Our Stories
 Mary Moore WX4MM
 Tom Fagan K7DF
 John Yasuda WB6PTC
 Lyle Heide WB9VTM
 Charles Bibb K5ZK
 Scott McMullen W5ESE
 Steve Melachrinos W3HF
 Marcel Livesay N5VU
 Rick Palm, K1CE
 Keith Darwin N1AS
 Russ Roberts KH6JRM
 Barry Whittemore WB1EDI
 Tom Herold N9BUL
 Larry Makoski W2LJ
 Alice King AI4K
 Fred Soper KC8FS
 Ann Santos WA1S
 Bill Brown KA6KBC 
 Matt Tinker AA8P
1951 - 1955
1956 - 1960
1961 - 1965
1966 - 1970
1971 - 1975
1976 - 1980
1981 - 1990
1991 - 2000

Tom Fagan, K7DF
(Formerly WB7NXH, 1976)

I was first introduced to ham radio by a friend of the family in 1968. Jack Willie WB9BIK now KC3KU.  He let me talk to a ham in the pacific on SSB. I was hooked.

After that I read every book on ham radio and electronics I could find. My favorites were written by Alfred Morgan called the ‘Boys first (Second, third and forth) book of radio and electronics'. I did odd jobs around the house to save up money to buy radios at garage sales. I would fix up the radios and sell them or use the parts to build every circuit in those books.  The homebrew radios were great but they were not as nice as those in QST. It wasn't until 1974 that I could afford a real radio. 

I purchased a Heathkit HR-10B from the local ham radio store. I would listen in for hours. I attended a club meeting and met Gene Hubbell W7DI. He became my mentor and introduced me to Leon Fabor W7EH, Rod O'Conner W7EKV and Al Koblinski W7XA. 

Al got the honor of giving me my novice test. I'll never forget that test. Al started by having a QSO with me using the straight key just to warm up before he gave me the real code test.  Before I knew it the QSO was over and he said I had just passed the code test. With that I passed the written test quite easily. Every day I waited for my license to arrive. It took so long but then it arrived. I was the proud owner of WB7NXH.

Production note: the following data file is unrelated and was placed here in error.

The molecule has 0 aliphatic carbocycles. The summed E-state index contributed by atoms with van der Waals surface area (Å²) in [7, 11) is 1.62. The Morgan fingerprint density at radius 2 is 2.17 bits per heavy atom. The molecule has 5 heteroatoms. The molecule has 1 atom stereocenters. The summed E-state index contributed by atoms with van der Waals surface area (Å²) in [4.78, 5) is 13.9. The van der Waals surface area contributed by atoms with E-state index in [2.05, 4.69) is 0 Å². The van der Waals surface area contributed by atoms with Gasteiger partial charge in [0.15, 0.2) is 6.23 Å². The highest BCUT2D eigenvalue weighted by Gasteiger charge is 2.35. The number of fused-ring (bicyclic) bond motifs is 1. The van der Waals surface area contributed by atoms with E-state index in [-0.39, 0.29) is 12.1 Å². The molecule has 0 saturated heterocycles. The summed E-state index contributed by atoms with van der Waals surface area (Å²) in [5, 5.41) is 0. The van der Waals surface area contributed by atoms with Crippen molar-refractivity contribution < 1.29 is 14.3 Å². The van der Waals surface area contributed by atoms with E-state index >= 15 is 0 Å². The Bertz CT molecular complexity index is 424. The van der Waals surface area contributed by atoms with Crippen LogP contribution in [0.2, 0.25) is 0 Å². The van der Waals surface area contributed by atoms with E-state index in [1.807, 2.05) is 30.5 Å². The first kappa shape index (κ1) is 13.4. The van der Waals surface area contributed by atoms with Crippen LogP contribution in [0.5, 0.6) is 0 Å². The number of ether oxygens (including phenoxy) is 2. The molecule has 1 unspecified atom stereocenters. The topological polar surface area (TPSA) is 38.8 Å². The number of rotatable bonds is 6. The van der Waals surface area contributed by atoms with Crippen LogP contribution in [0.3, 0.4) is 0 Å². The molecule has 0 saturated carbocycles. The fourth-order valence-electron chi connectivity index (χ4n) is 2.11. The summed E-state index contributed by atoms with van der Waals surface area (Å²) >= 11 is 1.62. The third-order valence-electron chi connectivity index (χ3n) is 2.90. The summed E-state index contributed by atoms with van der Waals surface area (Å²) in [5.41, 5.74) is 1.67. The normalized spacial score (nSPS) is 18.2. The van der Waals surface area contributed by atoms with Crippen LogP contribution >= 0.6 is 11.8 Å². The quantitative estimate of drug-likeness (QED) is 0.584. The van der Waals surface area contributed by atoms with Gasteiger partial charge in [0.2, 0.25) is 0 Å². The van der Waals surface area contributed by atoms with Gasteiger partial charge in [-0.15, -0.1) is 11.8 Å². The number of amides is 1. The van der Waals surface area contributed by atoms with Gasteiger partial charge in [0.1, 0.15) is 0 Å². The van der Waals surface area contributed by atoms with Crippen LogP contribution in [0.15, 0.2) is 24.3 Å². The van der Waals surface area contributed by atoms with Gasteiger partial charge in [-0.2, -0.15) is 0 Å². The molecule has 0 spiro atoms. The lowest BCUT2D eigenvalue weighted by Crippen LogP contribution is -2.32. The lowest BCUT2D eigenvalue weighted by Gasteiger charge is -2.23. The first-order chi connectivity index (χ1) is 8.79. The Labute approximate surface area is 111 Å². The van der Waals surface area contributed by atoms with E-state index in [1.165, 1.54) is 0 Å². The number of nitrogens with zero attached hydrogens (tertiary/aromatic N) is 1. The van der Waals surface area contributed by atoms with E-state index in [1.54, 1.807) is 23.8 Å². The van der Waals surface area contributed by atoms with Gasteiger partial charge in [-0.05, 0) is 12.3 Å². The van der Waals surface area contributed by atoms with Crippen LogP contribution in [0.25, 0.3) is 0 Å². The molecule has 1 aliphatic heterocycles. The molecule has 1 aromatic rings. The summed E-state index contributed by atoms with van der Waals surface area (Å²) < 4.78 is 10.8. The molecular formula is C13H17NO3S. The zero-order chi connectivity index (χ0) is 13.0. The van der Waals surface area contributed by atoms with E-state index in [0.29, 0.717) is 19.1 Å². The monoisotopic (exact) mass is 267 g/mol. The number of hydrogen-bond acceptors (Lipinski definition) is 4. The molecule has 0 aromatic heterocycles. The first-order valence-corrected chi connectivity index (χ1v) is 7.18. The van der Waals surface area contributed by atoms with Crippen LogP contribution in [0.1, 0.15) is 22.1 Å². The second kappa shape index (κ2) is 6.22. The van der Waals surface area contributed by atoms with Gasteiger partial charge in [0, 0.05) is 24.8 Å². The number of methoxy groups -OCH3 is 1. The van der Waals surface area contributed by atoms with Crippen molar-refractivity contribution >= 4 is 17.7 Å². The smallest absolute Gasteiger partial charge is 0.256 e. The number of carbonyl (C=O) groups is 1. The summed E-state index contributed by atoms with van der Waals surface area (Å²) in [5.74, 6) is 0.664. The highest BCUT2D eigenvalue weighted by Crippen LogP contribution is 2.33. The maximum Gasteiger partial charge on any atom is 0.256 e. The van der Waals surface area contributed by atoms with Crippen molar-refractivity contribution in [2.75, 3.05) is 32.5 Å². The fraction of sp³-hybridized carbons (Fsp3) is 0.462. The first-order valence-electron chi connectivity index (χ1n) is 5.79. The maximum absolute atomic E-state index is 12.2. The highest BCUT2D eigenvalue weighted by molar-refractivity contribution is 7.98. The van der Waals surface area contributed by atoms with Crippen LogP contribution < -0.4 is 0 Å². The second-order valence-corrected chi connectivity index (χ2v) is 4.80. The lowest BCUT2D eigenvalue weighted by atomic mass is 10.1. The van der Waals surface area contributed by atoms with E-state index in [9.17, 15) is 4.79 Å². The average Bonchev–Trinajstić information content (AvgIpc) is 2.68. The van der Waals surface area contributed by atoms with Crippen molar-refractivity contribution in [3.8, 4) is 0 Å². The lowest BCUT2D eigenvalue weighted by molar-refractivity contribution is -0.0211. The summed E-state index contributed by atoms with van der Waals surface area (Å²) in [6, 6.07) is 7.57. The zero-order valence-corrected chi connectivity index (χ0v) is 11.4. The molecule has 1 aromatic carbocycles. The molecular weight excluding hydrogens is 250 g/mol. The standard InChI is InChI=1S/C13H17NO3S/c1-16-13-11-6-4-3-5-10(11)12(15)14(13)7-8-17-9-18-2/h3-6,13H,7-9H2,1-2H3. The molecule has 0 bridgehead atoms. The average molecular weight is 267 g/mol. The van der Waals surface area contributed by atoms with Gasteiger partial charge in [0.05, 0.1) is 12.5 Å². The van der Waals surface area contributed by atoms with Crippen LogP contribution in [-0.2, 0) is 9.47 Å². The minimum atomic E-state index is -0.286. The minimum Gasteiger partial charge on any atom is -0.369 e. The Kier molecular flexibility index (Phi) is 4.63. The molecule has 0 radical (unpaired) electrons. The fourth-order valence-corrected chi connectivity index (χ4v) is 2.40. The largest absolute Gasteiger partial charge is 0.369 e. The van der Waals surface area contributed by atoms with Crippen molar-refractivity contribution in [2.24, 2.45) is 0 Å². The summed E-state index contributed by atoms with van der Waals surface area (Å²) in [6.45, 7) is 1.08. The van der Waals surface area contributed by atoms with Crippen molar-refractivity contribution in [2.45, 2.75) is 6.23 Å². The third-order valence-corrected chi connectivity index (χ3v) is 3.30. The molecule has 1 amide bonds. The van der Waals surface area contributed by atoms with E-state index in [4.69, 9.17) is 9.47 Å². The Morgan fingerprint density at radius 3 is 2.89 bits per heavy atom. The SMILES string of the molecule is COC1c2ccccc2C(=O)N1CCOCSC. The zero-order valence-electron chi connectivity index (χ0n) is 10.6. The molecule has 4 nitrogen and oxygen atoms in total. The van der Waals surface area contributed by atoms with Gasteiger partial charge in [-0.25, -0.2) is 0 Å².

Al and Gene would help me with parts for a homebrew DX-60 transmitter with a 6146 as a final. Rod helped me with antennas that were strung around the house everywhere.  When the radio was finished I listened for a CQ. I was so nervous that I forgot to hook up the antenna and I answered using a light bulb as an antenna. My report was a clean signal but the ham thought I was QRP since I was rather weak.  Not bad for a first contact.

Leon introduced me to the ARRL and to Barry Goldwater and his MARS staff. What a experience. 

It surely set the stage for my electrical engineering career and all of my success in ham radio.

Tom Fagan K7DF
ARRL Section Manager Arizona